Stage and Music Director/Actor/Educator
The theatre is unlike any other place in the world – it is a place of magic, mystery, excitement, humor, and emotion. It is also a place where social, cultural, and political hot button issues are explored and exposed. It is a place where one’s creative potential is limited only by one’s imagination. It is in this world, then, that I, as a theatre educator, make my home.
My role as a theatre educator is one of collaborator, communicator, and a partner in discovery. I believe that one never stops learning, and as I teach my students, I learn from them as well. I believe that a theatre educator must be confident in his knowledge and abilities, but flexible and honest enough with himself to accept change and to continually grow and evolve. It is in this dynamic interplay between teacher and student, where ideas, insights, imagination, and revelation occur, that theatre education exists for me. I am also a firm believer in an educator’s responsibility to listen to, learn from, and assist their peers. Just as there is collaboration between student and teacher, so there should be collaboration between colleagues. Such a symbiotic relationship between colleagues can only serve to make me a stronger teacher in the classroom, the voice studio, and on the stage.
I believe that it is my role as a theatre educator to provide my students with the tools, both technical and creative, to fully explore and embrace this wonderful, magical place. I continually strive to imbue my students with a reverence for the history of the theatre, as well as plant in them the seed of discovery that propels them to seek new styles, new methods, and new avenues of exploration in the world of the theatre.
Sample Instructional Materials
History of the American Musical (THEA 435) is a required course for all students pursuing the B.F.A. in Musical Theatre. This is a traditional lecture course with the following description:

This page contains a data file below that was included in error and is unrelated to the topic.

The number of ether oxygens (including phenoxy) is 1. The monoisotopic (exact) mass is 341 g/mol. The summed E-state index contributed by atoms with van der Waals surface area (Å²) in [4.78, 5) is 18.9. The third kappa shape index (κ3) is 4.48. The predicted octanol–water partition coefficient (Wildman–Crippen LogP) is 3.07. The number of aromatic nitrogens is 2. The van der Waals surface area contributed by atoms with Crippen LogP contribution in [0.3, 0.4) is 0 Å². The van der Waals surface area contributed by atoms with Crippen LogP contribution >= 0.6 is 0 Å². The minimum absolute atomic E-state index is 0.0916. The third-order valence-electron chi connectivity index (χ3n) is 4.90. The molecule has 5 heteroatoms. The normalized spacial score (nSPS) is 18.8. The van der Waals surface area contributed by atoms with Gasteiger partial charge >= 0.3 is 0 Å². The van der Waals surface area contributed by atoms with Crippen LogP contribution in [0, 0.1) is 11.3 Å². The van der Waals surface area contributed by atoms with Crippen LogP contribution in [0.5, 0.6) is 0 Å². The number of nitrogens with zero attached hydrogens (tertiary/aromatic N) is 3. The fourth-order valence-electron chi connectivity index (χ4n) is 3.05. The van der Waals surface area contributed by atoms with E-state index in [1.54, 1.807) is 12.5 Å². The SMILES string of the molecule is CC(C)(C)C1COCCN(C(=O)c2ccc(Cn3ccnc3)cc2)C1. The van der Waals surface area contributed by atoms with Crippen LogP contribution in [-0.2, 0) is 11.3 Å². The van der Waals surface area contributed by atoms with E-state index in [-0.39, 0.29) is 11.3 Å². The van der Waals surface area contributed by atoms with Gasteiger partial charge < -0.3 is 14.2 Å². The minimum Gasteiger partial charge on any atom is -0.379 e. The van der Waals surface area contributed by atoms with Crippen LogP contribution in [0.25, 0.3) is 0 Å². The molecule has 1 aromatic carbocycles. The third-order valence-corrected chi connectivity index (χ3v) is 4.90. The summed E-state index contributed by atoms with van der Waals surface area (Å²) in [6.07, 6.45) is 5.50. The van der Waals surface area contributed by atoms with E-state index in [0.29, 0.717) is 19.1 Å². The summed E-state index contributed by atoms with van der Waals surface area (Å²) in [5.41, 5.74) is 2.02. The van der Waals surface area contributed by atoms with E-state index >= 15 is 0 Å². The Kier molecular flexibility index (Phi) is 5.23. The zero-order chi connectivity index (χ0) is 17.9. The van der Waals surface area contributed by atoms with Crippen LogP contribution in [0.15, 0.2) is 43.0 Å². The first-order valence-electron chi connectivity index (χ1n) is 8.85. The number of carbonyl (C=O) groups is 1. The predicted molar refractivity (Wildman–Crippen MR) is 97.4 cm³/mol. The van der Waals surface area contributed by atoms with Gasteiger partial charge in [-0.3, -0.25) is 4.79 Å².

a comprehensive yet accessible exploration of the landmark concepts, productions, creative artists, performers, and socio-cultural impacts of the American Musical Theatre. Everything from ragtime to rock and roll, ballet to hip-hop, and Disney to American Idol have influenced, or been influenced by, American Musical Theatre. This course is ideal for students of all majors, particularly those majoring in theatre or music, with an interest in expanding their knowledge and discrimination of this uniquely American art form.
Second, third, and fourth year students in the Musical Theatre Specialization are required to complete two semesters of studio voice each year. In addition to weekly lessons, these students perform in regular salons throughout the semester, and explore character development and musical elements through written assignments. This Musical Theatre Song Analysis serves as a tool to help students focus their work.
Weekly Lesson Schedule
Students in both Class Voice and Studio Voice are required to complete 10-12 lessons each semester as part of the B.F.A. in Musical Theatre. These students, in addition to a few others, make for a full schedule each week. This is an example of my weekly lesson schedule from Spring 2015.
Endorsements of Teaching...
"I just want to thank you for your help in voice lessons this last year because I have to nail a high C everyday, multiple times, while dancing. And I'm doing it, full voice and everything! So, I just wanted to let you know that I am very grateful to you for your awesome help..."
Cody Strand, USD Class of 2012
"Matt, these guys I'm working with asked me how I sing those high notes in "Light of the World" in Godspell. I told them about Lessac and our curriculum and they had no idea. I just wanted to text you to say thank you cause I can do things these dudes can't, and healthily and consistently."
Steve Schaeffer, USD Class of 2015
"I love to work with Matt as a director! He gives a lot of helpful pictures and different ways to feel an emotion or create a story of a character."
Magdalena Gassner, IPAI 2015
"Professor Nesmith is a masterful teacher of voice who clearly emphasizes relaxation, tonal quality, freeing the voice, and acting the song."
Former Chair, USD Theatre
"The New York Showcase gave me the preparation, knowledge, and where-with-all to step foot in New York and jump right into the fray without missing a beat, giving me a level of professionalism missing in many direct-from-college actors."
Lucas Ptacek, USD Class of 2015
"Before I only thought Lessac was only diction and speech work, but now I know that its application is so much more. I really want to thank you for teaching me."
Prayer Wanitnart, IPAI 2015
Ebrin Stanley Testimonial
Musical Theatre at USD, Class of 2017
Emily Vortherms Testimonial
B.F.A. in Musical Theatre at USD, Class of 2015
Christine Pietz Testimonial
B.F.A. in Musical Theatre at USD, Class of 2015